I do not like oversimplifications. They are lazy and dangerous. As I spoke about nuances before, I feel the need to peel some layers of this phenomenon. Well, first there is the issue of the movie´s quality, regardless of the gender of its stars. However to judge the quality, I feel that you need to see a movie, or at least wait for others to see it and comment on it, before proclaiming that a movie is bad. The trailer is just a trailer. Is like judging a book based solely on its covers. One might trust the association and be proven right, or loose a great literary experience because the art editor was half-witted, to pinpoint the two extremes of the spectrum. Moving further, the funky thing is that part of the discussion on the movie´s quality, alongside special effects and witty dialogue, should be its introduction of a new perspective: gender in the nerd culture. How did the movie do that? Did it bring any valuable perspective? No one had time to answer because oh, boy, did that backfire! Background: the nerd culture is THE shit right now. It is cool, hip, happening, trendy or whatever hipster epithet you might want to throw in. It might also have a gender problem according to some gender studies scholars. (Stephens, M. GeoJournal (2013); Massanari, Adrienne. “# Gamergate and The Fappening: How Reddit’s algorithm, governance, and culture support toxic technocultures.” New Media & Society (2015)). But, I will not open this black box. I will not talk about gender in the nerd culture.

I am kidding. I will totally talk about it! Because this is point two on the list of nuances here. The nerd culture is the science people culture (Big Bang Theory anyone?). And although it is doing much better now, the science world still has its share of woman-hating Neanderthals. And honestly, even one guy who believes women are dumber than men is one too many. So even when just one guy would come and say that the movie is ruined because the cast is all-female deserves some shaming from the other bros, right?

Well, point three: should other men come forward and criticize the moron(s) with women-hating speeches? Should they go so far as to accept a potentially low-quality movie just to make a display of solidarity? Hm…tough ones. For the first question, the implication of not speaking out against misogyny should not be that it is tacitly accepted. Although it is if you think about it. Anything bad happening under your nose without you doing anything to stop it has your approval. However, if it is well understood in society that misogyny is not condoned I do not think you need to condemn it over and over. It would be like I would expect apologies from my boyfriend any time I read about women being mistreated anywhere in the world. Although I would expect him to react if another guy tells me that all I need to do in life is look pretty. Nuances, nuances. As for rooting for a movie you might not like (in the worst case, because remember, you still did not see it) just to shove it to the women-haters, I would not consider it such a great sacrifice. You know what? You do not need to root for it. Just ignore it. After all: thousands of years of treating women like crap, women still subjected to emotional and physical violence in many parts of the world, etc. Still difficult? Movie means too much for you?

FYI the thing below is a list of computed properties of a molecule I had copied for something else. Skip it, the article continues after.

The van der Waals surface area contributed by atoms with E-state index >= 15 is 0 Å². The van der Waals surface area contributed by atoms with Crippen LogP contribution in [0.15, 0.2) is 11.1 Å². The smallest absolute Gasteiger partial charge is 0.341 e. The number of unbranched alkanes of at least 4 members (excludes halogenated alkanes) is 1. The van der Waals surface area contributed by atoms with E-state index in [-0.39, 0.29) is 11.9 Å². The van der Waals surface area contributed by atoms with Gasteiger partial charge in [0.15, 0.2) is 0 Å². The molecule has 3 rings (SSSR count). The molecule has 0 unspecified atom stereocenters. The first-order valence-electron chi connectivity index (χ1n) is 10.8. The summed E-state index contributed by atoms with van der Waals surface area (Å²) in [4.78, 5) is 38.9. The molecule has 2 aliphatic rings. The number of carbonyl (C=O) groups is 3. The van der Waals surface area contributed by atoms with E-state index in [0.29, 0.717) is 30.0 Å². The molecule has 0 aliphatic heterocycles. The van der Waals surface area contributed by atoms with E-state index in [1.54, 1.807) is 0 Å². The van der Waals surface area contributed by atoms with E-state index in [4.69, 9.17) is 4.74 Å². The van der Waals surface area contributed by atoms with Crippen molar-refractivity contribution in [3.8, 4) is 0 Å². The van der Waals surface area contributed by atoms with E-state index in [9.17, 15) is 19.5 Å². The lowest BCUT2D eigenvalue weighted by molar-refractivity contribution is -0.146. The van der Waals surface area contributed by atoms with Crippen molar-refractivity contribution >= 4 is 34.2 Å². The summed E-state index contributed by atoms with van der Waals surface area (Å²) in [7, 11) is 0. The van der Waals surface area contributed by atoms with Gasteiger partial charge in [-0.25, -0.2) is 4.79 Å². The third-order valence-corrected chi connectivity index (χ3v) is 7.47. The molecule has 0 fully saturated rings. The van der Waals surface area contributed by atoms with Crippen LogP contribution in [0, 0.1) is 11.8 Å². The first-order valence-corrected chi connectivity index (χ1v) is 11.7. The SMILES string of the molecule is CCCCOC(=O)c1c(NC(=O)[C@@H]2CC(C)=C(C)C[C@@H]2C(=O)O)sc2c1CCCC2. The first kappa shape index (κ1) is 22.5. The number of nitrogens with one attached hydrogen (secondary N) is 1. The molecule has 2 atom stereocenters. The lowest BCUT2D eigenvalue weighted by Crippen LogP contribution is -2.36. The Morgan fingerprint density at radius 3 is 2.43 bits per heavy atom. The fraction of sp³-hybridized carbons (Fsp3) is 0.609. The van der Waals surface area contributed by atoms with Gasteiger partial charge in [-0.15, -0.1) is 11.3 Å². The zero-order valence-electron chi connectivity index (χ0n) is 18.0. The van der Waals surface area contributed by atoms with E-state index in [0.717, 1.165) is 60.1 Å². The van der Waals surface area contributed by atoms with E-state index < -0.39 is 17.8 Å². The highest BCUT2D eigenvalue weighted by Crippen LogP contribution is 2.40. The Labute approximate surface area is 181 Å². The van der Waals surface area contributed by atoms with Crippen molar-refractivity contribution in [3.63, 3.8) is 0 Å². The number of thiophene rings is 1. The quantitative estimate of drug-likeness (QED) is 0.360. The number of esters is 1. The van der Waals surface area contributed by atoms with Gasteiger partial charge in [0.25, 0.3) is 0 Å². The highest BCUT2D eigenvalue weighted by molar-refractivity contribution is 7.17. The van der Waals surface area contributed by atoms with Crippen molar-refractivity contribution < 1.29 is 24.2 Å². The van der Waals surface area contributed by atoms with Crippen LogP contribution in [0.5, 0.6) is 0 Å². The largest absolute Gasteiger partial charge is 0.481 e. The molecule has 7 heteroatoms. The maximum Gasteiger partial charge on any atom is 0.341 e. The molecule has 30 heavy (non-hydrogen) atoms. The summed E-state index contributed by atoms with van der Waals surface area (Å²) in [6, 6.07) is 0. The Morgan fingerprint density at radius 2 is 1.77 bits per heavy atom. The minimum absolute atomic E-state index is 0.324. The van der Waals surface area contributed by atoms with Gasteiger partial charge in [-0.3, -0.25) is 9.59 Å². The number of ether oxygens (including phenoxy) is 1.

Point four: why? Why is a movie about ghost catching more important than gender equality? Maybe because it is not just about ghost catching and gender equality is not the point here. Or so I have been told. It is a movie where the nerds are the heroes, which does not happen very often. It is a classic movie with great dialogue rebooted to substandard quality but given a gender twist so Big Hollywood could buy themselves some new jets. Everything clear so far. But why women cannot be nerd-heroes? If I am going to see another woman nuclear physicist with perfect make-up on high heels in movies I am going to throw up. Oh, wait. Women can be nerd-heroes: Rey in Star Wars. So, they can be nerd-heroes as long as they are pretty? Any why so many reboots and remakes that destroy classic movies and are obviously made just to squeeze money do not gather half of the negative reaction this movie made? As for gender equality not being the point: it is totally the point. The movie was created around this point, hence the all-female star cast. Yes, this movie had a feminist agenda from the start.